Long COVID/Post-Acute COVID-19 Syndrome (PACS) a punch

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A significant proportion of patients who recovered from acute COVID-19 illness are now reporting post-acute COVID-19 syndrome (PACS), a lingering ailment also known as “long COVID” or “post-COVID syndrome”. Patients with post-acute COVID-19 syndrome generally experience COVID-like symptoms lasting weeks after their acute COVID-19 illness. Symptoms include fatigue, joint pain, chest pain, palpitations, shortness of breath, as well as some neurologic and psychiatric manifestations including anxiety, headache, loss of taste or smell, and cognitive impairment (i.e. “brain fog”). These symptoms are vague and difficult to quantify, making unbiased study of this syndrome a challenge.

Post-acute COVID-19 syndrome should not be confused with post-intensive care syndrome, a condition some patients experience when recovering from severe COVID-19 or other life-threatening conditions in the ICU. Post-intensive care syndrome is a complication of extensive supportive care such as mechanical ventilation that leads to severe physical, cognitive, and psychological dysfunction requiring prolonged rehabilitation.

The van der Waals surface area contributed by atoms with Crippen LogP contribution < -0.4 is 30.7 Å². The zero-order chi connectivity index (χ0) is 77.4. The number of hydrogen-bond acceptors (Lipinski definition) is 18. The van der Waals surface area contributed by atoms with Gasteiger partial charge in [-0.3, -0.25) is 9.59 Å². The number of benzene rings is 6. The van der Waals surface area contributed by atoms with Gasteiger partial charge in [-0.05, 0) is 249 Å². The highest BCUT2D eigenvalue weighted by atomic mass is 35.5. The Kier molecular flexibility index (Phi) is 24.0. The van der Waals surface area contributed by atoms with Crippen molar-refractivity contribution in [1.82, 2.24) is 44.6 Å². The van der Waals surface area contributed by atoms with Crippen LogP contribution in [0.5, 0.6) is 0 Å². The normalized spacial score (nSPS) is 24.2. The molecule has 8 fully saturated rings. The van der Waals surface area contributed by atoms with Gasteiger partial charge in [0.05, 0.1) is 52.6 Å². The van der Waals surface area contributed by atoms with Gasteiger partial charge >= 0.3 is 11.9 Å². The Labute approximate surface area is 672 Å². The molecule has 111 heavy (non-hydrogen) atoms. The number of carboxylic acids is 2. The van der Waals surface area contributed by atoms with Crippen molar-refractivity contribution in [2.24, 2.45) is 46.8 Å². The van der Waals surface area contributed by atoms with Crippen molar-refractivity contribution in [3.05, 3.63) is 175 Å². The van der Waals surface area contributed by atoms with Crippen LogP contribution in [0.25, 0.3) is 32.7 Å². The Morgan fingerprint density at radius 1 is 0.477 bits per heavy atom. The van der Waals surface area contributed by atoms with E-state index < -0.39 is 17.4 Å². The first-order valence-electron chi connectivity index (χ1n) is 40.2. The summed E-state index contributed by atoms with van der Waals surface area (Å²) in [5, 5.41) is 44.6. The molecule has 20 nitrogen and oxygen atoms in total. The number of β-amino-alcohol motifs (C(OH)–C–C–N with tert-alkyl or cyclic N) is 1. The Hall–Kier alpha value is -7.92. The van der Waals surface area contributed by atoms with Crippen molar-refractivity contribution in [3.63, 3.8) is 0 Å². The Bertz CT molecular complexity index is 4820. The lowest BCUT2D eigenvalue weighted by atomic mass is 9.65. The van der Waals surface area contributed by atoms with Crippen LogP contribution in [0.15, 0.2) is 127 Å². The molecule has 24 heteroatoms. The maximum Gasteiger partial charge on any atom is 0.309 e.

Cohort studies have reported that up to 50% of hospitalised patients and one-third of outpatients experienced at least one persisting COVID-like symptom beyond their acute COVID-19 illness. Using a smartphone app-based registry to track COVID-19 symptoms longitudinally, the United Kingdom COVID Symptom Study published in BMJ found that only about ten percent of patients reported lingering symptoms. 

However, the app-based registry is likely to capture a higher number of patients with mild or asymptomatic COVID-19 than the other studies, which included only patients seeking medical care, potentially contributing to differences in estimated prevalence.

The cause of prolonged illness after acute COVID-19 is currently unknown. Potential mechanisms may include virus-induced or inflammatory tissue damage and/or ongoing immunologic response. This will be an important area of investigation going forward.

Treatment of post-acute COVID-19 syndrome is largely empirical since there is little data to inform management at this time. It is not clear whether COVID-directed therapies may be effective, and patients may gradually recover with symptomatic treatment alone. Comorbidities should be managed accordingly, and referrals should be made to appropriate specialists such as respiratory, cardiology, or neurology for concerning or escalating manifestations.

Mainstream media have reported resolution of lingering post-acute COVID-19 symptoms in some people after receiving their COVID-19 vaccination, but it is unclear if vaccination will be effective against the syndrome in all patients.

With more than 136 million people having contracted COVID-19 to date, post-acute COVID-19 syndrome is likely to be a major issue over the coming year(s). Patient registries and longitudinal studies should start to provide insights into causes, risk factors, and therapies. The establishment of multidisciplinary post-COVID care centres will be needed to help patients to navigate beyond their acute care needs.

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